ChatGPT can provide patients with radiation protection info

ChatGPT can answer patient questions about radiation protection for medical imaging exams comparably to websites of radiology institutions, according to research published June 25 in Radiology.

A team led by Sofyan Jankowski, MD, of Lausanne University Hospital in Switzerland found no statistically significant difference between ChatGPT’s answers and those posted on radiology institutional websites. Although there were some noticeable differences in terms of wordiness, the results showcased the overall performance of ChatGPT in this application.

“Implementing ChatGPT may address the need for clear and accessible information about radiation protection,” the authors wrote.

In an effort to assess responses from ChatGPT about radiation protection, the researchers first gathered 12 patient questions on radiation protection found on radiology institutional websites. They posed the same questions to ChatGPT and then recruited 12 experts (four radiologists, four medical physicists, and four radiographers) from the U.S. and Europe to evaluate both sets of answers, blinded to the source.

These readers analyzed the answers for scientific adequacy, public comprehension, and overall satisfaction on a Likert scale of 1 (No) to 7 (Yes). In addition, they were asked if the text was generated by AI or not on the same Likert scale.

Median scores of answers to patient questions on radiation protection in radiology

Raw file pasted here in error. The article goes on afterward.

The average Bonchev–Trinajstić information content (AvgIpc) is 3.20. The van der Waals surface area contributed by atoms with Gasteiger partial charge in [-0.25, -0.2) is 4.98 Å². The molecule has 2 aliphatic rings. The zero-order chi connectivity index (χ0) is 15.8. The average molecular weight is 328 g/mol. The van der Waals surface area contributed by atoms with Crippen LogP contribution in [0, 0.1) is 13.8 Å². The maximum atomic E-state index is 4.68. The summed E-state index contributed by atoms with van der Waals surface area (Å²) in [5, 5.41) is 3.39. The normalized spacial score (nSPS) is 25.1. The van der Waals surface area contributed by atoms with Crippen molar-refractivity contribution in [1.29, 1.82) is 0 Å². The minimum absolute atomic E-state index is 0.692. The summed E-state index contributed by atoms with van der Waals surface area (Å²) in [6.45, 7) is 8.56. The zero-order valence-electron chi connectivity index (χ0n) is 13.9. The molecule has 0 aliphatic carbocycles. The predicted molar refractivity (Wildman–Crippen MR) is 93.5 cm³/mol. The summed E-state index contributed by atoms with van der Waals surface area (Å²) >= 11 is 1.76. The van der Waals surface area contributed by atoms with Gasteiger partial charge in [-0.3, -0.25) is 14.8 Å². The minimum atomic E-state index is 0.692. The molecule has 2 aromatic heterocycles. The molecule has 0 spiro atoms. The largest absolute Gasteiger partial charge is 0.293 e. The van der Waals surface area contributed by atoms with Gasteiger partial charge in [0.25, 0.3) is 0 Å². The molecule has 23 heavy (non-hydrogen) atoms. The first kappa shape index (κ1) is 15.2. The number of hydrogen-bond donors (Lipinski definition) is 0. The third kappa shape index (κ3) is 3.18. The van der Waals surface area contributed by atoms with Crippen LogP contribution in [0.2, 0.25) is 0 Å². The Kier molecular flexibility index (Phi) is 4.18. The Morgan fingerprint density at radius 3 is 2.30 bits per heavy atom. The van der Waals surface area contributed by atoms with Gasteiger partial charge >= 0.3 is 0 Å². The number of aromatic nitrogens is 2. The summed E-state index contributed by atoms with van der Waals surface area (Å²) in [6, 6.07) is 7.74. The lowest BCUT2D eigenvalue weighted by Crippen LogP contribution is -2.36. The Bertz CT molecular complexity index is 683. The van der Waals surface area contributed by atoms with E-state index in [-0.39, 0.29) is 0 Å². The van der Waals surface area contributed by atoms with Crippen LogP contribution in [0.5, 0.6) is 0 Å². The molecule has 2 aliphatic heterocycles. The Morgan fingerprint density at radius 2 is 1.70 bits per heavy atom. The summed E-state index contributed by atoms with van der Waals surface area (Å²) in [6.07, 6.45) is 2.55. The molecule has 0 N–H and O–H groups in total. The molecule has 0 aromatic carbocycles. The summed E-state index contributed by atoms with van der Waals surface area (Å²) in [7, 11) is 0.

Radiology institutional websites ChatGPT
Scientific adequacy 5.4 5.6
General public comprehension 5.6 5.1
Overall satisfaction 5.1 4.7

None of these differences reached statistical significance.

However, the researchers did find that scores were significantly different regarding perception of whether or not AI had generated the response (p = 0.02). They reported that raters correctly identified with high confidence 88 (61%) of 144 reports as being generated by ChatGPT, compared with 43% (62 of 144) as being produced by humans (p < 0.001).

In other findings, responses provided by ChatGPT had a median word count of 268 words, compared with 173 words for the human-generated responses. That difference was also statistically significant (p = 0.08), according to the team, which included David Rotzinger, MD, PhD, and Chiara Pozzessere, MD -- both also of Lausanne University Hospital -- and co-senior author Francesco Ria, PhD, of Duke University Health System.

Some of the raters also criticized the ChatGPT-generated texts in the areas of response format and language, relevance, and misleading or missing critical information.

Nonetheless, the researchers pointed out that although communication about radiation protection is indispensable, “it often remains shrouded in complex language that health care professionals cannot easily simplify, thus leading to inadequate information.”

“A practical application could involve making ChatGPT or other AI chatbots available in radiology waiting rooms to allow patients access to information while waiting for their examinations,” they wrote. “It is important to note that this should complement, not replace, the communication between health care providers and patients.”

The complete study can be found here.

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